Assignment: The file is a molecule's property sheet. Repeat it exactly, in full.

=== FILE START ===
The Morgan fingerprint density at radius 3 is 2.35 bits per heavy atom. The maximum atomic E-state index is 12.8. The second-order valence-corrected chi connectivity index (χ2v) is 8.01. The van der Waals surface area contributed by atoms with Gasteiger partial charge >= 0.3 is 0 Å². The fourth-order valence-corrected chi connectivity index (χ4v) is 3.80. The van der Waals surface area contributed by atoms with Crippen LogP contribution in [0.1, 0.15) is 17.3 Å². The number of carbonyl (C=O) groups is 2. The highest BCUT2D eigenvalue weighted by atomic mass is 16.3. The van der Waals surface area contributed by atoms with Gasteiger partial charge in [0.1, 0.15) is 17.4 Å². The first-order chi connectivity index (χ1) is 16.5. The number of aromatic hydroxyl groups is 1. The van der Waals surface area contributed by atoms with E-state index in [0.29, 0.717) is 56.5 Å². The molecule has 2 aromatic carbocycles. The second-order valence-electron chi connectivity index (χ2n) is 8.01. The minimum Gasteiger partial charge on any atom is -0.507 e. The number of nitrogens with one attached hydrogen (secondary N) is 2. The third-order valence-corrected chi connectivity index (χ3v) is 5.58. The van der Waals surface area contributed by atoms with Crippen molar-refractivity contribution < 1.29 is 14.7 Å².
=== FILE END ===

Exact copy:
The Morgan fingerprint density at radius 3 is 2.35 bits per heavy atom. The maximum atomic E-state index is 12.8. The second-order valence-corrected chi connectivity index (χ2v) is 8.01. The van der Waals surface area contributed by atoms with Gasteiger partial charge >= 0.3 is 0 Å². The fourth-order valence-corrected chi connectivity index (χ4v) is 3.80. The van der Waals surface area contributed by atoms with Crippen LogP contribution in [0.1, 0.15) is 17.3 Å². The number of carbonyl (C=O) groups is 2. The highest BCUT2D eigenvalue weighted by atomic mass is 16.3. The van der Waals surface area contributed by atoms with Gasteiger partial charge in [0.1, 0.15) is 17.4 Å². The first-order chi connectivity index (χ1) is 16.5. The number of aromatic hydroxyl groups is 1. The van der Waals surface area contributed by atoms with E-state index in [0.29, 0.717) is 56.5 Å². The molecule has 2 aromatic carbocycles. The second-order valence-electron chi connectivity index (χ2n) is 8.01. The minimum Gasteiger partial charge on any atom is -0.507 e. The number of nitrogens with one attached hydrogen (secondary N) is 2. The third-order valence-corrected chi connectivity index (χ3v) is 5.58. The van der Waals surface area contributed by atoms with Crippen molar-refractivity contribution < 1.29 is 14.7 Å².